The village of Tatitlek (population 119 in 1990) is located in northeastern Prince William Sound. Like many Alutiiq villages, its location has been moved several times. Beginning in the 19th century, its residents began trading furs for European goods. First, hunters traded sea otter pelts with the Russians at Nuchek and, by the 1890's, with American traders at the Alaska Commercial Company store at Tatitlek. Many new people came to the region in the early 1900's as prospectors passed through the village on their way to mines on the Copper River. A copper mine opened at nearby Ellamar in 1898, and a cannery at Ellamar (1940 to 1954) provided jobs for people from Tatitlek.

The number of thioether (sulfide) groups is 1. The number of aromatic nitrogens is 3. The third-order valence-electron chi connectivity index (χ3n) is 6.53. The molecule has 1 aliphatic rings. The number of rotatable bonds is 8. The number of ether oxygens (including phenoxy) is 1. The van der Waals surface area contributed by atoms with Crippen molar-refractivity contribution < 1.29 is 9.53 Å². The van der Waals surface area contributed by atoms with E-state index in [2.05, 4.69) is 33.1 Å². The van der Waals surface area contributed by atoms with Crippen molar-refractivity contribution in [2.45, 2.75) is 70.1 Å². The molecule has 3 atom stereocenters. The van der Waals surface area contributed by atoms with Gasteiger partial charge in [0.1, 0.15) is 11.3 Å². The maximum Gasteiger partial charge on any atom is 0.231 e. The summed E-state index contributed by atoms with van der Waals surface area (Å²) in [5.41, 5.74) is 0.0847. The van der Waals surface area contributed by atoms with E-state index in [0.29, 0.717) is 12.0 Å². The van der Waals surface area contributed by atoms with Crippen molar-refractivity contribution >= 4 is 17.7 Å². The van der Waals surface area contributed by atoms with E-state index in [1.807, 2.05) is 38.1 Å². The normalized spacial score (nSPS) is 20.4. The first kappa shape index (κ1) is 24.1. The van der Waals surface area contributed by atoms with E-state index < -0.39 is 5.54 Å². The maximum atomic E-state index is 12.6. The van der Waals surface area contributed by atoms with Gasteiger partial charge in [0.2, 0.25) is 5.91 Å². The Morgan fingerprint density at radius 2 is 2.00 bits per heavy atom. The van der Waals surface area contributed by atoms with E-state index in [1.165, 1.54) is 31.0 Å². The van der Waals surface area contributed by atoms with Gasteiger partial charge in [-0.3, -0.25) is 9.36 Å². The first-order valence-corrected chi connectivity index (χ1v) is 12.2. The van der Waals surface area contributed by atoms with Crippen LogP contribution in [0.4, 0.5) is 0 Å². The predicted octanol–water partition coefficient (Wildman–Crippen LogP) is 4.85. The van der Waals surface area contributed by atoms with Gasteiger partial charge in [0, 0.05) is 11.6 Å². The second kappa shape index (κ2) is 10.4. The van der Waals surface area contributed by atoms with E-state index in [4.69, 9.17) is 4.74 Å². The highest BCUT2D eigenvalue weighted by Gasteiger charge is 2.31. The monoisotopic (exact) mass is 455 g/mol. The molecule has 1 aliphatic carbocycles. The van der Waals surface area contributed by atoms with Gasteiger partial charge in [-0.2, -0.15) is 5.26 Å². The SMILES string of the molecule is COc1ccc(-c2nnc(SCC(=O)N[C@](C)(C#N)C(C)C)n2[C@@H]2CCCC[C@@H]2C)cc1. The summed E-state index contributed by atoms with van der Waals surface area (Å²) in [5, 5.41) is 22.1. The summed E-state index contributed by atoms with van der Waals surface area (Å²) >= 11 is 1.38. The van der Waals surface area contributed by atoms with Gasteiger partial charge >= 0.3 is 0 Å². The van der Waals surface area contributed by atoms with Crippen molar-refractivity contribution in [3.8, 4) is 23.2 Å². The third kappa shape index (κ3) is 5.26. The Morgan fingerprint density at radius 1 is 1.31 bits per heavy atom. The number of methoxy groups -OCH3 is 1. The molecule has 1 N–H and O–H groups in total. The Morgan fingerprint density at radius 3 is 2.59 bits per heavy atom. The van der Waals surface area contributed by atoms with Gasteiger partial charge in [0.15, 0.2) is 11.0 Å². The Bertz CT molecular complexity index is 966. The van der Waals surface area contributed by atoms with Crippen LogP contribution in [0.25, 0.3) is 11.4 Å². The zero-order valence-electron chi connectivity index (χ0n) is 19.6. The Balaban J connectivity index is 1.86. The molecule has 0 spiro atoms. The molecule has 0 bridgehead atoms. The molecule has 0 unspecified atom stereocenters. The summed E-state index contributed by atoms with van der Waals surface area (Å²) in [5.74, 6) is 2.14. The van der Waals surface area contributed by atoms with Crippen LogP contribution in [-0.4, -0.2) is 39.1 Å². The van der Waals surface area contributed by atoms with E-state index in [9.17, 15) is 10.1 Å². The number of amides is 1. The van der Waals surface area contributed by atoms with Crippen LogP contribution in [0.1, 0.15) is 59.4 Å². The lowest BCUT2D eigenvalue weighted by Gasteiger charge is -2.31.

Today, many Tatitlek families participate in commercial fishing for salmon and halibut. All through the year they also hunt, fish, and gather plants and beach foods for their own use. Seals, salmon, and herring are some of the most important wild foods.
In 1989 an oil tanker, the Exxon Valdez, ran aground not far from Tatitlek and spilled millions of gallons of crude oil into the waters of Prince William Sound. Even though currents carried the oil away from the village, the harvest of subsistence species decreased that year by 89%.